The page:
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Sustainable Landscaping: Planning for Spring

Written by Katie Harris, Intern for KTB 

With spring just around the corner, many people are planning their upcoming landscape or garden layout. While planning your landscape, it is important to consider the impact on the surrounding wildlife and environment. Creating a beautiful landscape for your house or farm that beautifies your space and is safe for the environment can be challenging. Here are some tips to help you create landscaping that's long-lasting and affordable without disrupting the surrounding environment.

Fertilizer

Fertilizer is something that every landscape needs, but some can be harmful to the surrounding wildlife. Toxic fertilizers, though fast-acting, can be washed away via rainwater runoff and pollute nearby waterways. This is a very serious issue and should be thoroughly researched before purchasing. There are environmentally friendly alternatives to store-bought synthetic fertilizers, such as composting. Other alternatives include knowing what your plants are lacking and giving those plants organic material that solves the issue.

Native Plants

When choosing plants, opt for ones that are native to your area. This not only ensures that your plants will grow, but it allows other native life to flourish around the landscape. Native animal species will return to the yard and allow other native plants to take root. Plants that are native to an area are used to being around each other and can flourish together as a result. There would be major competition for space by putting two invasive or non-native plants next to each other that could cause one or both plants to die. Non-native or invasive plants cause a negative effect on the landscape in that they are not integrated in the area's ecosystem. Nothing eats or regulates their growth, causing them to widely spread and take over spaces that native plants would naturally take up. Opting for a native species would ensure that the landscape remains for many years to come and create positive ecological change.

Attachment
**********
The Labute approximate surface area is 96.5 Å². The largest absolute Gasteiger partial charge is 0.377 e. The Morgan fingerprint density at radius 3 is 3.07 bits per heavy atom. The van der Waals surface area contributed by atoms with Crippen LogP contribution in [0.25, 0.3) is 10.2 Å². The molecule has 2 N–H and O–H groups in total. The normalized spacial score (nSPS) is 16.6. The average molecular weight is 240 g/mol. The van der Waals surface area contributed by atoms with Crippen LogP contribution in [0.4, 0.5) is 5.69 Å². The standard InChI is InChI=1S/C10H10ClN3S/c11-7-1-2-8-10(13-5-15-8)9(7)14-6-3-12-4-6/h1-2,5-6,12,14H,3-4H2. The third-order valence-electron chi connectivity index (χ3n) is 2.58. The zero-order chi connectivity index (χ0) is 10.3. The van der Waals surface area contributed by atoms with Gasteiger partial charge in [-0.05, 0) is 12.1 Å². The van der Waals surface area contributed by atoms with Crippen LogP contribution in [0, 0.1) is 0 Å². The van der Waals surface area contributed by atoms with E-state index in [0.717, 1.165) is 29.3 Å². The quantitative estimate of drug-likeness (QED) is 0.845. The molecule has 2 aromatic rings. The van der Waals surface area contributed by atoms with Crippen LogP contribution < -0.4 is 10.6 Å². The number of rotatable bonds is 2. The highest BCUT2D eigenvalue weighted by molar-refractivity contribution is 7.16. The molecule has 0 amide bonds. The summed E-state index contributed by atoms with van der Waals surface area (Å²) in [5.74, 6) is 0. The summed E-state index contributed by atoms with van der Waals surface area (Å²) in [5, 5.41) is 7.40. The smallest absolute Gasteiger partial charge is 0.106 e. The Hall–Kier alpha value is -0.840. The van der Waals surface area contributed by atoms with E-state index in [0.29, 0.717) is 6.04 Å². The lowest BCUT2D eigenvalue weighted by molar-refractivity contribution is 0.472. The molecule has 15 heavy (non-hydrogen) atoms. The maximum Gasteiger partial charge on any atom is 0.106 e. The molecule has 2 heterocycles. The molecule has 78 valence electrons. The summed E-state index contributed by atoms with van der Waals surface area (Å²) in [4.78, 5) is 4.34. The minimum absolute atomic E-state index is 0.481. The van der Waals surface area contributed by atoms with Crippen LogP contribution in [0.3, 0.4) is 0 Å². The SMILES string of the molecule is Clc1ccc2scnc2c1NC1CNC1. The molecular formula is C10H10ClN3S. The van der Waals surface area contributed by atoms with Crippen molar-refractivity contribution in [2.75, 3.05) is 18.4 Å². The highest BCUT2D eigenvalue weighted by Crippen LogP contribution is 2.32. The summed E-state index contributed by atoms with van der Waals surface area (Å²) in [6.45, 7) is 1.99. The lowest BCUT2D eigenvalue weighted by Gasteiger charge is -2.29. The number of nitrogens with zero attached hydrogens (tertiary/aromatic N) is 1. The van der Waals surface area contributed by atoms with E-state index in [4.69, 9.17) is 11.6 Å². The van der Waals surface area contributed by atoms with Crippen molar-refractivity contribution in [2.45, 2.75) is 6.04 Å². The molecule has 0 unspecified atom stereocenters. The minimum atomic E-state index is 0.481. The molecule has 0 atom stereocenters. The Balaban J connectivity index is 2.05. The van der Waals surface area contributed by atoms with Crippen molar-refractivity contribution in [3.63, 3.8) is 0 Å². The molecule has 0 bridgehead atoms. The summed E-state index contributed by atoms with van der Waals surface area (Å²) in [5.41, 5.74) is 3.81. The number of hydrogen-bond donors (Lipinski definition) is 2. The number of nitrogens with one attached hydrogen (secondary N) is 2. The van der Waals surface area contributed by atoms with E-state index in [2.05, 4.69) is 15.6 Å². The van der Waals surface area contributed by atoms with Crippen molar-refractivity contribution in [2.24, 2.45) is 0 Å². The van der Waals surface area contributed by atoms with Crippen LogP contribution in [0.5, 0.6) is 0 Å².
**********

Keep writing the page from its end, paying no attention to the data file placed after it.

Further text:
Soil

Finding out what kind of soil you have will help in choosing the right plants and best drainage techniques. The best soil for planting an array of vegetation is loam soil. This soil is a mixture of clay, silt, and sand. It has gritty texture, meaning that it is optimal for drainage, but also retains water and plant nutrients. If loam is not available in your area, do no worry. Plants native to your area will still flourish on your landscape.

Drainage

Drainage is the movement of water away from one's landscape. Making sure that your landscape has good drainage is a must when it comes to creating a landscape that is sustainable and will last for years to come. Proper drainage can be achieved either naturally or artificially. The next time it rains, look into your space and notice where water likes to pool and sit. This is due to improper drainage and can cause long-lasting impacts that will make it difficult for your plants to grow.


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Litter on the Bayou
Mentor-of-the-Month: Timothy Hamilton